"Exchange" discusses the good strategy of the Japanese in their effort to resist the Leyte invasion, with their sending their Fleet into the Sibuyan and Sulu Seas as land-based planes attacked the Third Fleet. Another Task Force was supposed to come in from Formosa to corner the Third Fleet when it attacked the Japanese ships in the waters north and west of Mindanao and Leyte.

But the strategy had not worked. The Third Fleet, taking hits from the land-based planes, sent its planes against the Japanese Fleet in the Sibuyan and Sulu Seas. In the meantime, Admiral Mitscher's forces discovered the Japanese ships heading from Formosa and went after them with success.

The editorial finds somewhat incredible General MacArthur's statement that the Japanese Navy was effectively finished as a fighting force, but nevertheless the victory certainly had signaled a shift in sea and air power in the Pacific.

"Farm Fight" discusses the resignation of the Mecklenburg County farm agent. He had done an effective job of rallying farmers to produce during the war, but had also been blamed by the farmers for what they perceived as excessive government regulation. Regardless of the fairness of the blame, it was a simple fact that the agent could not effectively serve when a good number of the people he served were alienated from his authority. Both large and small farm owners had equally opposed his continued service.

Drew Pearson finds appropriate the advocacy on Saturday of President Roosevelt for a U. S. Member of the Security Council in the United Nations organization who would have pre-authorized consent to act to vote for use of force on his own discretion without resort to vote of Congress. Mr. Pearson suggests that three former Republican Secretaries of State, former Supreme Court Chief Justice Charles Evans Hughes, present Secretary of War Henry Stimson, and Frank Kellogg, would have each provided their approbation for the effort, as each in his turn had so advocated in their tenures as Secretary of State. The Republican leadership, however, had continually resisted the effort.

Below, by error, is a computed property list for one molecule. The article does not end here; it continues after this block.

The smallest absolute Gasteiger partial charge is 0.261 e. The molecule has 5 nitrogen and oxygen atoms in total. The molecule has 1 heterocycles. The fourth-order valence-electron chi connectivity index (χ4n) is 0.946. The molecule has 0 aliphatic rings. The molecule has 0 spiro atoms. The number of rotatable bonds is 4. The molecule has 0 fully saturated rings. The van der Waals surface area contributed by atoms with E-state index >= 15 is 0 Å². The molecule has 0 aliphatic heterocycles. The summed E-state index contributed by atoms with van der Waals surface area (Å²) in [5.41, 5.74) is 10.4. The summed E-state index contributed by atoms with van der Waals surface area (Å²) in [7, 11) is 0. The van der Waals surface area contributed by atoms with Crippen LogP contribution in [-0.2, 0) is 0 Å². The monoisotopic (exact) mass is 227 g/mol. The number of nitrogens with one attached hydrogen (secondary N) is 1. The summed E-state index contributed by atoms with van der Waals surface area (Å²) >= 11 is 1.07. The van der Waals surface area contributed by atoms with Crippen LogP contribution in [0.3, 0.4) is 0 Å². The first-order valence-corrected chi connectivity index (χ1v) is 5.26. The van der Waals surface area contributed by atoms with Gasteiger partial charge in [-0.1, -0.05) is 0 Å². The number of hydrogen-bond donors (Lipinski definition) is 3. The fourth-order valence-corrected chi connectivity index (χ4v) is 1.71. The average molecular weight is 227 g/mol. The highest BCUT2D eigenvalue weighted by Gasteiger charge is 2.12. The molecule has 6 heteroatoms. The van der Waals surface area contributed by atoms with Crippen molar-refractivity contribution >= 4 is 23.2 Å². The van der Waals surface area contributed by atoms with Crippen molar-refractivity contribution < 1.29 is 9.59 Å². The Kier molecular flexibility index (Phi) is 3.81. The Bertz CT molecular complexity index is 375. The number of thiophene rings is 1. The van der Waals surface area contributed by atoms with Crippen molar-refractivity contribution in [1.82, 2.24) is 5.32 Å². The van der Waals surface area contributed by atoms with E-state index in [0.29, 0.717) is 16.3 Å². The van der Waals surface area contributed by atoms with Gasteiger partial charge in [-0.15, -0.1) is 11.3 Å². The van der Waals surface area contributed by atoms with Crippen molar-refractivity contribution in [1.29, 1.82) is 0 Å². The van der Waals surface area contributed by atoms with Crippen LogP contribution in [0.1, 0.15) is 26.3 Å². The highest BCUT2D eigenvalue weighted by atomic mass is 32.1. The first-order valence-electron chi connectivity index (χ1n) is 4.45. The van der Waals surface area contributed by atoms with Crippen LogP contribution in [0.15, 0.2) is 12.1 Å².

When Secretary of State Stimson had advocated merely to consult with other nations in a conference at any point when war was threatened, President Hoover negated the idea and went so far as publicly to repudiate it. He had tried to take steps to stop or sanction Japan in its 1931 occupation of Manchuria, but, while getting the cooperation of use of bases from Canada, Mexico, and Chile, he could not convince Republican isolationists or President Hoover to enable any formal effort to stop Japan. Mr. Stimson's efforts to observe the Paris conference of the League of Nations to push for some form of effort to stop Japan had also failed. His fellow Republicans were too suspicious of the League to permit any entanglement at all. Mr. Pearson opines that had Mr. Stimson succeeded in his efforts, war with Japan might have been averted at its initial stage by staunching its initial act of aggression.

Samuel Grafton discusses the recognition finally of General de Gaulle as the head of the provisional Government in liberated France. The recognition was proving a good move as the FFI had significantly aided the Allied military effort in the liberation cause. The adverse circumstances created with Admiral Darlan and General Giraud in North Africa and Pietro Badoglio in Italy had not been repeated.

Marquis Childs, in Detroit, examines whether the CIO PAC was an asset or liability to President Roosevelt in the campaign. The PAC had $700,000 at its disposal to spend. It had primarily devoted itself to registration of displaced war workers and, in that effort, had proved assuredly an asset. It came with the price, however, of being labeled a radical organization supporting the New Deal.